Jordan’s Press Association (JPA) slammed parliament Thursday for approving a clause in a draft law that allows the imprisonment of journalists. "We reject this decision. We are opposed to the imprisonment of journalists for expressing their opinions by writing, verbally, or by any other means, and linking this to four taboos," JPA president Tarek Momani said. "At the same time we welcome parliament’s decision to scrap a clause calling for the arrest of journalists over publication matters," he added. During its deliberations of a controversial press and publication draft law, the 110-seat lower house approved Wednesday a clause to imprison journalists over four violations outlined in Article 26.
Source: [Middle East Times]
Yes, I’m disturbed by the news but not surprised. The sad reality is that such a step was somehow expected from the current parliament — whose performance thus far has been extremely disappointing. The Jordanian blogosphere wa quick to react to this new development. Khalaf has a nice wrap up of Jordanian columnists’ reaction to this new draft law. Also the UN news agency, IRIN, ran a feature last week detailing the depressing situation facing Jordanian journalists. Here is an excerpt:
Several incidents of attacks and harassment against journalists in Jordan have been reported since the beginning of this year. The latest involved a reporter from al-Rai newspaper, the most widely circulated Arabic daily, who was beaten up by a group of policemen last month in Amman. The journalist, Khalid Khawaja, was admitted to hospital because of wounds sustained in the attack. The police denied wrongdoing and shifted the blame on Khawaja for allegedly "beating and insulting a policeman on duty."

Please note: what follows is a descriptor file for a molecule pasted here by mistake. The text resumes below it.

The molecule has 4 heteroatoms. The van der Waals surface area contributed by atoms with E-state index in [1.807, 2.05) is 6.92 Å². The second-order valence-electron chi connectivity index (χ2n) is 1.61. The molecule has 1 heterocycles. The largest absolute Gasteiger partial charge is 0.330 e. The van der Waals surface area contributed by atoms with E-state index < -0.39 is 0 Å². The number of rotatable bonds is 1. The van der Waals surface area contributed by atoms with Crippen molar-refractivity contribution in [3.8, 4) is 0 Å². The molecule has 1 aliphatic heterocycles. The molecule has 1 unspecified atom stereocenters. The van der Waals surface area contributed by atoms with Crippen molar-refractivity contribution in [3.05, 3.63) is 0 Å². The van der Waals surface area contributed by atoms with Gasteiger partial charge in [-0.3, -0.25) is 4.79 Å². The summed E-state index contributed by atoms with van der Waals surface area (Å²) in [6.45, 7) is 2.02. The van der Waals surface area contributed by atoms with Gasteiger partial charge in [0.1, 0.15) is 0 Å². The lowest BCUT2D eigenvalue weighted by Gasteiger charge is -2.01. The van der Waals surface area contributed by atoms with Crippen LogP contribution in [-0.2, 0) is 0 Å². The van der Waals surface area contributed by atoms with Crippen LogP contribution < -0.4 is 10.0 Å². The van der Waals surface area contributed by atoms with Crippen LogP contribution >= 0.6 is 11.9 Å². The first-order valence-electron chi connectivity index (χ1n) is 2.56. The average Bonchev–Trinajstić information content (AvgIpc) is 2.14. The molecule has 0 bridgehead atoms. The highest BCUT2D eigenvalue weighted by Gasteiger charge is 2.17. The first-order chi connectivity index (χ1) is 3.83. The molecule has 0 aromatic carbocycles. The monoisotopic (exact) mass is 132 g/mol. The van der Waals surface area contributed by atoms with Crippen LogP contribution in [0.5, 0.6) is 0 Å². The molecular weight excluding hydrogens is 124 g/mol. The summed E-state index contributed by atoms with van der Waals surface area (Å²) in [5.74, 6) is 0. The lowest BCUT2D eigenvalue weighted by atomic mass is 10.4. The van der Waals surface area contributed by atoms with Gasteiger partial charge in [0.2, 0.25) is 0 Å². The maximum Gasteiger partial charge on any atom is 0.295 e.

A few weeks earlier, three journalists from al-Ghad, al-Arab al-Yawm and al-Doustour dailies were arrested when they tried to cover a story in the northern city of Irbid and were reportedly threatened by the military governor to leave the area. Also, the editor al-Mehwar weekly tabloid, Hisham Khalidi, was fined US $15,000 on 9 February for publishing controversial material about a public institution. These events have provoked angry reactions from the media community, including the Jordan Press Association (JPA) and rights groups, who said such measures represent a flagrant infringement of basic human rights and curtail media freedoms.
You can read the full IRIN article here.